It’s one of the most beautiful and historic bays on all of Hawaii Island. Located in South Kona below the town of Captain Cook, Kealakekua Bay is known worldwide for the pods of spinner dolphins that frequent the waters there. A popular destination for kayaking and snorkeling, Kealakekua Bay is nestled in the shadow of the towering cliffs of the Ka‘awaloa Pali. On the north side of the bay, a monument to the great navigator Captain Cook stands sentry above a small wharf. The azure-blue waters near the monument are perfect for snorkeling.
There is a hiking trail from the top of Napo’opo’o Road. The trail is the only way to reach the Captain Cook Monument area
of the bay by foot. By water, licensed kayak operators like Kona Boys and Aloha Kayaks offer twice-daily guided tours to the monument. However, conservation rules now prevent the launching of individual rental kayaks into the bay (unless you are a resident of the bay with a permitted kayak).
There are also snorkel boat cruises that take visitors to the bay. Fair Wind departs twice daily from Keauhou. Another operator, Body Glove offers historical sunset dinner cruise offers narration of about the rich history of the bay. Captain James Cook himself was killed at the bay in the late 1700s. Kamehameha the Great frequented the area in his early years. The cliffs of Ka’awaloa contain known burial caves. There is also an ancient heiau (temple) fronting a rocky beach in the village of Napo’opo’o,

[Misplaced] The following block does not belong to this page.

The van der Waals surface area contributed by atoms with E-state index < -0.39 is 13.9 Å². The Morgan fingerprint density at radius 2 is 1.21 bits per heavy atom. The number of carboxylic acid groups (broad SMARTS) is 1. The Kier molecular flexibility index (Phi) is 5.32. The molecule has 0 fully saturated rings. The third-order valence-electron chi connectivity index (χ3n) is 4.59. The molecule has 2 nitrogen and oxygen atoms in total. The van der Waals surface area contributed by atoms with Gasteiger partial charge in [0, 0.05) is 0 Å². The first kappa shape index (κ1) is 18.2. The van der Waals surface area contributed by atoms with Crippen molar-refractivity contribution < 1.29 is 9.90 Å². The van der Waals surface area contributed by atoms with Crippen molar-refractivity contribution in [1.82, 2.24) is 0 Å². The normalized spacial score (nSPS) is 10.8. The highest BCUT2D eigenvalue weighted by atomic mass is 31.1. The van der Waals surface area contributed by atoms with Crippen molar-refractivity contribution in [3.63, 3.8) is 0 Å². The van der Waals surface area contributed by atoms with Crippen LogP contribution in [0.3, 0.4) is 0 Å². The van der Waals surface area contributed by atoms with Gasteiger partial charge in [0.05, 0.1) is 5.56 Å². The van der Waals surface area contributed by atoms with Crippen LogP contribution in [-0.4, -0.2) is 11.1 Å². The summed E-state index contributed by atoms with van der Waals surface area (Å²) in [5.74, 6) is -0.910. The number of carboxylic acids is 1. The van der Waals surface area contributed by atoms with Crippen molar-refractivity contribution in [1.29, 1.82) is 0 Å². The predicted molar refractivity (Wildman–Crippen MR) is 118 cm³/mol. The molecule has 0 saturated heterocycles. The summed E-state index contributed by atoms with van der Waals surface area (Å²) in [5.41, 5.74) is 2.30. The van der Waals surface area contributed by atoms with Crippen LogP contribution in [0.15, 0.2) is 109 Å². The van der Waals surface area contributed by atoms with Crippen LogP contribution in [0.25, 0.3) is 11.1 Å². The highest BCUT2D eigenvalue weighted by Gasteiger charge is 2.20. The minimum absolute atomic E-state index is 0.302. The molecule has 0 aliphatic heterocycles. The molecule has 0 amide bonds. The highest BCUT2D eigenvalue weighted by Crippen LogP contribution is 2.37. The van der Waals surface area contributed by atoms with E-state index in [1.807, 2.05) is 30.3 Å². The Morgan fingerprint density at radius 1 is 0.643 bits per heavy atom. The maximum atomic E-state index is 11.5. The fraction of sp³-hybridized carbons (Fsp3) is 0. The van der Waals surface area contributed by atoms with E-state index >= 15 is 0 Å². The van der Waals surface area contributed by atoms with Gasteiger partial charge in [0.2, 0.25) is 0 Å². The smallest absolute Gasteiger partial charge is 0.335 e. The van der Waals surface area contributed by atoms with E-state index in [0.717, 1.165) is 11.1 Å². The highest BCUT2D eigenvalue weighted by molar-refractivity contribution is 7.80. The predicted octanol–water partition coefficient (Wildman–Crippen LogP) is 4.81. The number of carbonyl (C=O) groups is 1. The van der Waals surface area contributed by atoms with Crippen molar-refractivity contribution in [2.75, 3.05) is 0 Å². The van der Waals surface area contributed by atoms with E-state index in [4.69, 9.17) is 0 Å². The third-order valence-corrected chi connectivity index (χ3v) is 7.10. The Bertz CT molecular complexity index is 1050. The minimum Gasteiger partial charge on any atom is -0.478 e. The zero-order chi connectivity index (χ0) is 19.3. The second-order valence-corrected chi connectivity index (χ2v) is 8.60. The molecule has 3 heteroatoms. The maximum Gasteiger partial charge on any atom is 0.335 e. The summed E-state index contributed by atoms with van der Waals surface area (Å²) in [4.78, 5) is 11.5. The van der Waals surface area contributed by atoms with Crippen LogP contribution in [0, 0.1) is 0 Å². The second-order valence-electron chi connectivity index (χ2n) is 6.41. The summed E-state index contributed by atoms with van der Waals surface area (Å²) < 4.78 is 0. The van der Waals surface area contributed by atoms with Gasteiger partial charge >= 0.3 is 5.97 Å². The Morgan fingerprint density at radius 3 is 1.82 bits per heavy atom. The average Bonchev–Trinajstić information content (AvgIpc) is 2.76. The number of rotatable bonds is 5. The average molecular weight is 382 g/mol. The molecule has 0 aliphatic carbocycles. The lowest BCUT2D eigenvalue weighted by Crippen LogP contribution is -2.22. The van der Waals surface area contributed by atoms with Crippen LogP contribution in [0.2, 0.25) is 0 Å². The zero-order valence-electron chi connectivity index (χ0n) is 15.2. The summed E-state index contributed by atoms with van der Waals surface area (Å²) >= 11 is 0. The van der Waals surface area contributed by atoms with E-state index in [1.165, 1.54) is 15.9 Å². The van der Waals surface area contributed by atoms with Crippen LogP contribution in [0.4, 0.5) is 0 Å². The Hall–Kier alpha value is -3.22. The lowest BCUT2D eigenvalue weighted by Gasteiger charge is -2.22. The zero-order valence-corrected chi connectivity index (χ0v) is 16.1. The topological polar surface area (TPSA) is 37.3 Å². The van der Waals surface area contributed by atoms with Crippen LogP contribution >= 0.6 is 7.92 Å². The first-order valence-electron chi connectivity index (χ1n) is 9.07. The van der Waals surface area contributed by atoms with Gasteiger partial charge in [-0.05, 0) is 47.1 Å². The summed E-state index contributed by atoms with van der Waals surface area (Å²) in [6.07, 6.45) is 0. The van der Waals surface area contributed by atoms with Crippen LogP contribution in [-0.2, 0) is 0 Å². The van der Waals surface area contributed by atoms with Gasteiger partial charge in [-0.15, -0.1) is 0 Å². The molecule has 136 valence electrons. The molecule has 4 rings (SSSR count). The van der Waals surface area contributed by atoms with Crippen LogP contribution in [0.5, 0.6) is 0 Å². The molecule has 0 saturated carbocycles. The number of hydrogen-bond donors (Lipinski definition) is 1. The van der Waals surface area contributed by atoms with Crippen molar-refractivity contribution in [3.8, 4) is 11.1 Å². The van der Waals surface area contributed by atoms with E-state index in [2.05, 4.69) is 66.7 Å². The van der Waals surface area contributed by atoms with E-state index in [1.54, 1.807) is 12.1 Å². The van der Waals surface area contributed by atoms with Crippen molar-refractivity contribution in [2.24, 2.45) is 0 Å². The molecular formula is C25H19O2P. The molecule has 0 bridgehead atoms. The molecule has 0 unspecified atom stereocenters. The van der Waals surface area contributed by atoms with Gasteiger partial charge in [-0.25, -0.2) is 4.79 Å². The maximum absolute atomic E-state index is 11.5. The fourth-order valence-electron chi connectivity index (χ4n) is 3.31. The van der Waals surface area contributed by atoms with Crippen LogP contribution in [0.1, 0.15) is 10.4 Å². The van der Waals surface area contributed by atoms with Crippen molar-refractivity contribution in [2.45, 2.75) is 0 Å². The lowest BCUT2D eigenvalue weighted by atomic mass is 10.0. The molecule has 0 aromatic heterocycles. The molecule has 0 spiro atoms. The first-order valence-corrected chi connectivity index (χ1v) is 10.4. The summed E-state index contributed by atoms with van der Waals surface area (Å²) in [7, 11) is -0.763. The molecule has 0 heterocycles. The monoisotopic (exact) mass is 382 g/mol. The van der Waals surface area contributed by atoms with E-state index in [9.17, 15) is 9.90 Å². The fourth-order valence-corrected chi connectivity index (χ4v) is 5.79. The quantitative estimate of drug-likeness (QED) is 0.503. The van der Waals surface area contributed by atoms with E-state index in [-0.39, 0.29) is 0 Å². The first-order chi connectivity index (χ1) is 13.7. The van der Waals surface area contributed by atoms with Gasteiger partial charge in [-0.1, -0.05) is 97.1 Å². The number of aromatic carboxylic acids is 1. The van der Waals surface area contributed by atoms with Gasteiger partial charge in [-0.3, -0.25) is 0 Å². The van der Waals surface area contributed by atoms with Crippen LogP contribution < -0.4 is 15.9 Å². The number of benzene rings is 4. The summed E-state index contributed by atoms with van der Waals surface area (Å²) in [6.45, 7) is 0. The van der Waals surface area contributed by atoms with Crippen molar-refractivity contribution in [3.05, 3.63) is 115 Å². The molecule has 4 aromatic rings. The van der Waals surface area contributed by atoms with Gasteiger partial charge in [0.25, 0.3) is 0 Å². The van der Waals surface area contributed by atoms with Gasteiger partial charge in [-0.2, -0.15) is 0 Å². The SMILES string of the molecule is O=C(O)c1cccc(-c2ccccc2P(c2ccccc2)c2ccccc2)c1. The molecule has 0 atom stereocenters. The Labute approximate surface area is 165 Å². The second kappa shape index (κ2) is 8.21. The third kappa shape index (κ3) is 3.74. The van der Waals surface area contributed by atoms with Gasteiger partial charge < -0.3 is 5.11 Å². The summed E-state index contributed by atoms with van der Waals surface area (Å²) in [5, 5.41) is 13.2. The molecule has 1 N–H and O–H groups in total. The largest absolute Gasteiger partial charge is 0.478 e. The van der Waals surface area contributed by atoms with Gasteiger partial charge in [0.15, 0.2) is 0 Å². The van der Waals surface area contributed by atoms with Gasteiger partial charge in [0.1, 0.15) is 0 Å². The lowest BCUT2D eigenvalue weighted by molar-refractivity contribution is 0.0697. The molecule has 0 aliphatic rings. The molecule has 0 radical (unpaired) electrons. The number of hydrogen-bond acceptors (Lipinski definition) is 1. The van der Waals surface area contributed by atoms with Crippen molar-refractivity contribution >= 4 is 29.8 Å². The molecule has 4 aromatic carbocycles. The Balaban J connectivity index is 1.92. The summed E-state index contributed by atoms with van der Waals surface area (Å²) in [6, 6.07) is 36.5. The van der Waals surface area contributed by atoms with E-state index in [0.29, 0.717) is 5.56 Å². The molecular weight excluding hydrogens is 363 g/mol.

If you want to visit the bay from a more accessible vantage point, drive into the village of Napo‘opo‘o and go to Manini beach park. Featuring picnic tables and a grassy lawn, this privately leased park is open to the public. There is a small sandy beach entry into the bay, perfect for swimmers and standup paddle boarders.
Kealakekua Bay is a marine conservation zone. Thus there are preservation issues that one must be aware of when visiting the bay. Because of excess and illegal kayak rentals in years past, the Department of Land and Natural Resources has implemented restrictions on the number of kayakers allowed on the bay. Also, kayakers are no longer allowed to land at Ka‘awaloa Flats, for example, due to potential damage to the delicate coral there. The bay is home to spinner dolphins, who come there to rest during the day. Chasing dolphins in the water (“swimming with dolphins”) has become a politically controversial activity in the bay. If you encounter dolphins in the bay, do not chase or harass them.